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Control the O-O bond formation pathways by immobilizing molecular catalysts on glassy carbon via electrochemical polymerization
KTH, School of Chemical Science and Engineering (CHE), Chemistry, Organic Chemistry.ORCID iD: 0000-0003-3455-0855
KTH, School of Chemical Science and Engineering (CHE), Chemistry, Organic Chemistry.ORCID iD: 0000-0003-1662-5817
KTH, School of Chemical Science and Engineering (CHE), Chemistry, Organic Chemistry.
KTH, School of Chemical Science and Engineering (CHE), Chemistry, Organic Chemistry.
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(English)Manuscript (preprint) (Other academic)
Abstract [en]

Molecular water oxidation catalysts Ru-bda (1) and Ru-pda (2) are electrochemically polymerized on glassy carbon (GC) electrodes. Reaction orders and kinetic isotope effects (KIE) of the corresponding electrodes are studied. Results indicate that poly-1@GC goes through a radical coupling pathway. By adding poly-styrene (PSt) as a “blocking unit” in the poly-1, the radical coupling process of Ru-bda is blocked, and poly-1+PSt@GC catalyzes water oxidation through the water nucleophilic attack pathway. In comparison, catalyst 2, which oxidizes water via water nucleophilic attack path in homogeneous systems, goes through a radical coupling pathway as well when 2 is polymerized on glassy carbon (poly-2@GC).

Keyword [en]
kinetics
National Category
Other Chemistry Topics
Research subject
Chemistry
Identifiers
URN: urn:nbn:se:kth:diva-181103OAI: oai:DiVA.org:kth-181103DiVA: diva2:898688
Funder
Swedish Energy Agency, B61649
Note

QS 2016

Available from: 2016-01-29 Created: 2016-01-29 Last updated: 2016-02-01Bibliographically approved
In thesis
1. Design of Water Splitting Devices via Molecular Engineering
Open this publication in new window or tab >>Design of Water Splitting Devices via Molecular Engineering
2016 (English)Doctoral thesis, comprehensive summary (Other academic)
Abstract [en]

Converting solar energyto fuels such as hydrogen by the reaction of water splitting is a promising solution for the future sustainable energy systems. The theme of this thesis is to design water splitting devices via molecular engineering; it concerns the studies of both electrochemical-driven and photo-electrochemical driven molecular functional devices for water splitting.

The first chapter presents a general introduction about Solar Fuel Conversion. It concerns molecular water splitting catalysts, light harvesting materials and fabrication methods of water splitting devices.

The second chapter describes an electrode by immobilizing a molecular water oxidation catalyston carbon nanotubes through the hydrophobic interaction. This fabrication method is corresponding to the question: “How to employ catalysts in functional devices without affecting their performances?”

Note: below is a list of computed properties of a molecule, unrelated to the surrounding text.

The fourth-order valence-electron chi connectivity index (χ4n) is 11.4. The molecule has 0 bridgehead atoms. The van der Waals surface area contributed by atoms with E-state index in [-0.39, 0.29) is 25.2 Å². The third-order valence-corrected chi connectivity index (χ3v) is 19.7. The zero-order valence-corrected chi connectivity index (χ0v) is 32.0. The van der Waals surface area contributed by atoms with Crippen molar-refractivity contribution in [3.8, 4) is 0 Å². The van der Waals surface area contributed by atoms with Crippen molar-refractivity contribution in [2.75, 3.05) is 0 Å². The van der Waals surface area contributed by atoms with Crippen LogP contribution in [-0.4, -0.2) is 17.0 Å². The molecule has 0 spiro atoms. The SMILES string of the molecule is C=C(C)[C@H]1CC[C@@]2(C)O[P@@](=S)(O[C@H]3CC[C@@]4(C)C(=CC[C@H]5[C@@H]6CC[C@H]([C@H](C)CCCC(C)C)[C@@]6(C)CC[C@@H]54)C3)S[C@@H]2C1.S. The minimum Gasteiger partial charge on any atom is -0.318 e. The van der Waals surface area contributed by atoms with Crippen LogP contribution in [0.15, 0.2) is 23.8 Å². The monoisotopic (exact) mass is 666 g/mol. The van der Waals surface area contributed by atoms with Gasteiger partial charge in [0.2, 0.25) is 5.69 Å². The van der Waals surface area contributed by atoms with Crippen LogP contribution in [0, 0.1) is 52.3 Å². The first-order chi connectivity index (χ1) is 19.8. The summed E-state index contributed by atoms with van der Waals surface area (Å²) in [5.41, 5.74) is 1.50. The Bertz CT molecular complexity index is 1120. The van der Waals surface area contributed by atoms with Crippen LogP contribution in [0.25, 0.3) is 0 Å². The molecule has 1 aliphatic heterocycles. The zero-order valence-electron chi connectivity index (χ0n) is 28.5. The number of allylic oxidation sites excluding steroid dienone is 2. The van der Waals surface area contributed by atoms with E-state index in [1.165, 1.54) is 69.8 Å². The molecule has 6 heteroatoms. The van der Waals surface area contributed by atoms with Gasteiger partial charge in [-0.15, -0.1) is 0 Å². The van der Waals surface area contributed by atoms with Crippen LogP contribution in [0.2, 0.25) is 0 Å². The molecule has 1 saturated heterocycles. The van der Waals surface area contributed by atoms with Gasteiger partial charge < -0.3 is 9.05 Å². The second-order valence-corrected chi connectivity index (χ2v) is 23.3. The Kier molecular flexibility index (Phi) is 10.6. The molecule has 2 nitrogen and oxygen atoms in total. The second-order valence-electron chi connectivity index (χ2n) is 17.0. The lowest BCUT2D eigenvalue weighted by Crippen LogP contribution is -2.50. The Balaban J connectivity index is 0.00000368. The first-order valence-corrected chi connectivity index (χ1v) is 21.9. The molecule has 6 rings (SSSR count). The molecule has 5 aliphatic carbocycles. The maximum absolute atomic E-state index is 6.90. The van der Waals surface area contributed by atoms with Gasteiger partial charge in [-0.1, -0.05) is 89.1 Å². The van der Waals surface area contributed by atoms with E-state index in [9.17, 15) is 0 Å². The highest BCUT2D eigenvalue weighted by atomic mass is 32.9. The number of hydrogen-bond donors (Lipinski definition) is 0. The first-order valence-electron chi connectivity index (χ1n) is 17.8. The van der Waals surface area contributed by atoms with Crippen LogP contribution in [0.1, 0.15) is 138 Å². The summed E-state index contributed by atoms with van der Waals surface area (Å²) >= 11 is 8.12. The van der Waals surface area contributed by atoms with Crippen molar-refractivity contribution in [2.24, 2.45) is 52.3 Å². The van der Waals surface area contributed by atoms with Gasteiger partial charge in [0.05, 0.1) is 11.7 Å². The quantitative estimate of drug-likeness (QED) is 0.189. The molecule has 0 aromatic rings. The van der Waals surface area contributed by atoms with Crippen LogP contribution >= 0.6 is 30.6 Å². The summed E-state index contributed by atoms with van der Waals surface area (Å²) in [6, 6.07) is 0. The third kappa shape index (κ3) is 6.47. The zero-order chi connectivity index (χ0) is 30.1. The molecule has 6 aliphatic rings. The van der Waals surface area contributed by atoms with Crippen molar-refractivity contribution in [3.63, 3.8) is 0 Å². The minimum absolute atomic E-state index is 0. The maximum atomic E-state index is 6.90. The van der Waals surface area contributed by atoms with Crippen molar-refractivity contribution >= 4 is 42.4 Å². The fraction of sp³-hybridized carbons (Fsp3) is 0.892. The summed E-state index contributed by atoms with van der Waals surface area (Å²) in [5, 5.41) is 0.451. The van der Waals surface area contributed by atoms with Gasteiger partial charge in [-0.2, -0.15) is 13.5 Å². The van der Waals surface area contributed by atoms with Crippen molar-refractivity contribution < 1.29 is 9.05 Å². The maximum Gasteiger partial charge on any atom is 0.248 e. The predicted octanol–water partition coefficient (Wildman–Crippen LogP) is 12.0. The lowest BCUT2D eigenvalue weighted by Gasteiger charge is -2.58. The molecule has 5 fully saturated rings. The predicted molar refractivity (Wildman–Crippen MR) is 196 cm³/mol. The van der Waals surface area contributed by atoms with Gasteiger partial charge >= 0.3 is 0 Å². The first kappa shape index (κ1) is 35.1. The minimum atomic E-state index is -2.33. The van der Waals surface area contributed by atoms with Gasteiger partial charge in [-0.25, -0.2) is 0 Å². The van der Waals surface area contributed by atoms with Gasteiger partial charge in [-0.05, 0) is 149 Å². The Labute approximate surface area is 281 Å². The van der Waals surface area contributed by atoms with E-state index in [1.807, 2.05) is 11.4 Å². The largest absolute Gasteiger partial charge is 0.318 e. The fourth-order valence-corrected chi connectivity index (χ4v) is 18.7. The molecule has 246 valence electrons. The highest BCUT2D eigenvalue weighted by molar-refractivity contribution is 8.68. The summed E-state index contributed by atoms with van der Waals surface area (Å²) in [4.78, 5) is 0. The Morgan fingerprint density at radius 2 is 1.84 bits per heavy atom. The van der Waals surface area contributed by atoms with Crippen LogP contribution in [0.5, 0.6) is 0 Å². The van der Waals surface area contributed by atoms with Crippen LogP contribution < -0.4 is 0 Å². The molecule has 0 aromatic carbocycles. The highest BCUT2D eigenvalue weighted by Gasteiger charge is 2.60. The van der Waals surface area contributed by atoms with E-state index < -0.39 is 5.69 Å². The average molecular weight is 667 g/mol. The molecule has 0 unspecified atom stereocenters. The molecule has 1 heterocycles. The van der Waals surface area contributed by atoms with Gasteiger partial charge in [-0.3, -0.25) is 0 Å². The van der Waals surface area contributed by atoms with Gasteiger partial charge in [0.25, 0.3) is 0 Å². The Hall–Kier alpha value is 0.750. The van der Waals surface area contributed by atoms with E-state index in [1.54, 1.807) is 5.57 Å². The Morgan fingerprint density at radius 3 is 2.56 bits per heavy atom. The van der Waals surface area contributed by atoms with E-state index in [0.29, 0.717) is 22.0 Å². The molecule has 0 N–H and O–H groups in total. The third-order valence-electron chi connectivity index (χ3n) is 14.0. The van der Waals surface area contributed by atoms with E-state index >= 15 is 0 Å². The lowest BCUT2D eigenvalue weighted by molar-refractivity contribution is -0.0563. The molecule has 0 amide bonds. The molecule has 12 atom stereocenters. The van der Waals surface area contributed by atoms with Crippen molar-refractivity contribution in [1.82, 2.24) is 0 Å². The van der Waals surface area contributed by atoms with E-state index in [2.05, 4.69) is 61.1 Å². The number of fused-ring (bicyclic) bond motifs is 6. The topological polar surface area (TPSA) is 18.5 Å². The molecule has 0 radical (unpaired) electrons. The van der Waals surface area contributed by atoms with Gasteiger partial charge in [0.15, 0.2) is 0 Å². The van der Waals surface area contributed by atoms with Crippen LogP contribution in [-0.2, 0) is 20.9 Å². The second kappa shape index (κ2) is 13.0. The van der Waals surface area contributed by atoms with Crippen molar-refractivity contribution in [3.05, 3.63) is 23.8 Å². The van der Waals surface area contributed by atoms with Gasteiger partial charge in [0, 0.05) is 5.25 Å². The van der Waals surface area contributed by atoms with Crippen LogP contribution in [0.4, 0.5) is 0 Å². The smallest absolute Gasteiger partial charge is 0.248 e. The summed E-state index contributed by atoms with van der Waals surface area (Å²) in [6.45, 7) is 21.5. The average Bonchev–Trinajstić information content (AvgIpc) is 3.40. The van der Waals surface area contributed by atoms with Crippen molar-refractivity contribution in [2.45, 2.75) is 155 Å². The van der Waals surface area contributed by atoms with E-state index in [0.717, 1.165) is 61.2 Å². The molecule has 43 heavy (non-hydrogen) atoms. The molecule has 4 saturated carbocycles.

In the third chapter, molecular water oxidation catalysts were successfully immobilized on glassy carbon electrode surface via electrochemical polymerization method. The O-O bond formation pathways of catalysts on electrode surfaces were studied. This kinetic studyis corresponding to the question: “How to get kinetic information of RDS whena catalyst is immobilized on the electrode surface?”

Chapter four explores molecular water oxidation catalysts immobilized on dye-sensitized TiO2 electrodeand Fe2O3 semiconductor electrode via different fabrication methods. The reasons of photocurrent decay are discussed and two potential solutions are provided. These studies are corresponding to the question: “How to improvethe stability of photo-electrodes?”

Finally, in the last chapter, two novel Pt-free Z-schemed molecular photo-electrochemical cells with both photoactive cathode and photoactive anode for visible light driven water splitting driven were demonstrated. These studies are corresponding to the question: “How to utilizethe concept of Z-schemein photosynthesis to fabricate Pt-free molecular based PEC cells?

Place, publisher, year, edition, pages
Stockholm: KTH Royal Institute of Technology, 2016. 92 p.
Series
TRITA-CHE-Report, ISSN 1654-1081 ; 2016:6
Keyword
electrochemical-driven water splitting, artificial photosynthesis, molecular catalysts
National Category
Other Chemistry Topics
Research subject
Chemistry
Identifiers
urn:nbn:se:kth:diva-181107 (URN)978-91-7595-841-5 (ISBN)
Public defence
2016-02-26, F3, Lindstedtsvägen 26, KTH, Stockholm., 10:00 (English)
Opponent
Supervisors
Funder
Swedish Energy AgencySwedish Research CouncilKnut and Alice Wallenberg Foundation
Note

QC 20160129

Available from: 2016-01-29 Created: 2016-01-29 Last updated: 2016-01-29Bibliographically approved

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